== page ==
chain-of-trust principle is deployed, then the security protection of chain-of-trust principle is deployed, then the security protection of
the entire path (in this case within the network of a single the entire path (in this case, within the network of a single
administrative domain) is as strong as the weakest link. In the case administrative domain) is only as strong as the weakest link. In the
under consideration, the edge router is the most critical component case under consideration, the edge router is the most critical
of this network, and it may also act as a security gateway or component of this network, and it may also act as a security gateway
firewall for incoming and outgoing traffic. For outgoing traffic or firewall for incoming and outgoing traffic. For outgoing traffic,
this device has to implement the security policy of the local domain this device has to implement the security policy of the local domain
and apply the appropriate security protection. and to apply the appropriate security protection.
For an adversary to mount this attack, either an existing NSIS-aware For an adversary to mount this attack, either an existing NSIS-aware
node along the path has to be attacked successfully, or an adversary node along the path has to be attacked successfully, or an adversary
must succeed in convincing another NSIS node to make it the next NSIS must succeed in convincing another NSIS node to make it the next NSIS
peer (man-in-the-middle attack). peer (man-in-the-middle attack).
4.8 Denial of Service Attacks 4.8. Denial of Service Attacks
A number of denial of service (DoS) attacks can cause NSIS nodes to A number of denial of service (DoS) attacks can cause NSIS nodes to
malfunction. Other attacks that could lead to DoS, such as malfunction. Other attacks that could lead to DoS, such as man-in-
man-in-the-middle attacks, replay attacks, injection or modification the-middle attacks, replay attacks, and injection or modification of
of signaling messages, etc., are mentioned throughout this document. signaling messages, etc., are mentioned throughout this document.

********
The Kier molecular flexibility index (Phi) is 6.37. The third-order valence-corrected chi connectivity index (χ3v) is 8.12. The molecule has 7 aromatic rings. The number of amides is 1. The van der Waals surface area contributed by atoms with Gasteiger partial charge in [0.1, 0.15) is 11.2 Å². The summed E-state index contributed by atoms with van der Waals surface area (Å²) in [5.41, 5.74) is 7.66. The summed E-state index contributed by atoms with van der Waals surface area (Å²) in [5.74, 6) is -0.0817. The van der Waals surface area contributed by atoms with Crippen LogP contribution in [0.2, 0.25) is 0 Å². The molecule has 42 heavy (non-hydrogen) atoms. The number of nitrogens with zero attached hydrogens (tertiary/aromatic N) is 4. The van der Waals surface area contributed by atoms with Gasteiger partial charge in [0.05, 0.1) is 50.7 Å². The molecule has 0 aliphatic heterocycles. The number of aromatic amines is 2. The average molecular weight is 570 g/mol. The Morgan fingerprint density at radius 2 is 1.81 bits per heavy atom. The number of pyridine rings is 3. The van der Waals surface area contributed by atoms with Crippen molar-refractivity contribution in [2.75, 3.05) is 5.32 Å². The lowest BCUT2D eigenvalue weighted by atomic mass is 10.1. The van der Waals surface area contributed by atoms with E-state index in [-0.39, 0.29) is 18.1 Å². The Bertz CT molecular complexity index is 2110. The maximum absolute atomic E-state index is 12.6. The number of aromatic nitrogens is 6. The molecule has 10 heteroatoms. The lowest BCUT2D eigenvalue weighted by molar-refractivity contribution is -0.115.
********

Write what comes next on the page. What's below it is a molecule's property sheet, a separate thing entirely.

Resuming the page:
Path Finding: Path Finding:
Some signaling protocols establish state (e.g., routing state) and Some signaling protocols establish state (e.g., routing state) and
perform some actions (e.g., querying resources) at a number of perform some actions (e.g., querying resources) at a number of
NSIS nodes without requiring authorization (or even proper NSIS nodes without requiring authorization (or even proper
authentication) based on a single message (e.g., PATH message in authentication) based on a single message (e.g., PATH message in
RSVP). RSVP).
An adversary can utilize this fact to transmit a large number of An adversary can utilize this fact to transmit a large number of
skipping to change at page 22, line 47 skipping to change at page 20, line 37
to cause resource consumption. to cause resource consumption.
An NSIS responder might not be able to determine the NSIS An NSIS responder might not be able to determine the NSIS
initiator and might even tend to respond to such a signaling initiator and might even tend to respond to such a signaling
message with a corresponding reservation message. message with a corresponding reservation message.
Discovery Phase: Discovery Phase:
Conveying signaling information to a large number of entities Conveying signaling information to a large number of entities
along a data path requires some sort of discovery. This discovery along a data path requires some sort of discovery. This discovery
process is vulnerable to a number of attacks, because it is process is vulnerable to a number of attacks because it is
difficult to secure. An adversary can use the discovery difficult to secure. An adversary can use the discovery
mechanisms to convince one entity to signal information to another mechanisms to convince one entity to signal information to another
entity not along the data path or to cause the discovery process entity that is not along the data path, or to cause the discovery
to fail. In the first case, the signaling protocol could appear process to fail. In the first case, the signaling protocol could
to continue correctly, except that policy rules are installed at appear to continue correctly, except that policy rules are
the incorrect firewalls or QoS resource reservations take place at installed at the incorrect firewalls or QoS resource reservations